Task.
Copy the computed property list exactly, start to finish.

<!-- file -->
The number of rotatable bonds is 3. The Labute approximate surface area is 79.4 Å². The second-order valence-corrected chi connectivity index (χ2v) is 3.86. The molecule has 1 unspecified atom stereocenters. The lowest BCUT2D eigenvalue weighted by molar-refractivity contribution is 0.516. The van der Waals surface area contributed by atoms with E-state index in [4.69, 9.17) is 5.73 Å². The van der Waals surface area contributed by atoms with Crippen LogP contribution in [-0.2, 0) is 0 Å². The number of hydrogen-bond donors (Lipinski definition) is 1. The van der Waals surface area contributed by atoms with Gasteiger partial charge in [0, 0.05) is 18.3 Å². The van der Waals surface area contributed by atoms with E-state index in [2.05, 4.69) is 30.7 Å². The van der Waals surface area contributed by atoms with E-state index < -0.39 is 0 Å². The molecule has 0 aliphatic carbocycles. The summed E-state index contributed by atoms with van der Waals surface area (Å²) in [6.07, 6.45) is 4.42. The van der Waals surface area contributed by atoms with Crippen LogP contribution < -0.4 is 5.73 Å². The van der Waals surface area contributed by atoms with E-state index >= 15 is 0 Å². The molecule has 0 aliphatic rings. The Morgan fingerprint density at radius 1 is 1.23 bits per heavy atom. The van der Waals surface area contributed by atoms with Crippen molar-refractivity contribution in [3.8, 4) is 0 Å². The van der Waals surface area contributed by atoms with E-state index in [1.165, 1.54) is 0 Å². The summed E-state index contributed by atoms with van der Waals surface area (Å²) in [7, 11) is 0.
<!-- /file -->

The number of rotatable bonds is 3. The Labute approximate surface area is 79.4 Å². The second-order valence-corrected chi connectivity index (χ2v) is 3.86. The molecule has 1 unspecified atom stereocenters. The lowest BCUT2D eigenvalue weighted by molar-refractivity contribution is 0.516. The van der Waals surface area contributed by atoms with E-state index in [4.69, 9.17) is 5.73 Å². The van der Waals surface area contributed by atoms with Crippen LogP contribution in [-0.2, 0) is 0 Å². The number of hydrogen-bond donors (Lipinski definition) is 1. The van der Waals surface area contributed by atoms with Gasteiger partial charge in [0, 0.05) is 18.3 Å². The van der Waals surface area contributed by atoms with E-state index in [2.05, 4.69) is 30.7 Å². The van der Waals surface area contributed by atoms with E-state index < -0.39 is 0 Å². The molecule has 0 aliphatic carbocycles. The summed E-state index contributed by atoms with van der Waals surface area (Å²) in [6.07, 6.45) is 4.42. The van der Waals surface area contributed by atoms with Crippen LogP contribution < -0.4 is 5.73 Å². The van der Waals surface area contributed by atoms with E-state index >= 15 is 0 Å². The molecule has 0 aliphatic rings. The Morgan fingerprint density at radius 1 is 1.23 bits per heavy atom. The van der Waals surface area contributed by atoms with Crippen molar-refractivity contribution in [3.8, 4) is 0 Å². The van der Waals surface area contributed by atoms with E-state index in [1.165, 1.54) is 0 Å². The summed E-state index contributed by atoms with van der Waals surface area (Å²) in [7, 11) is 0.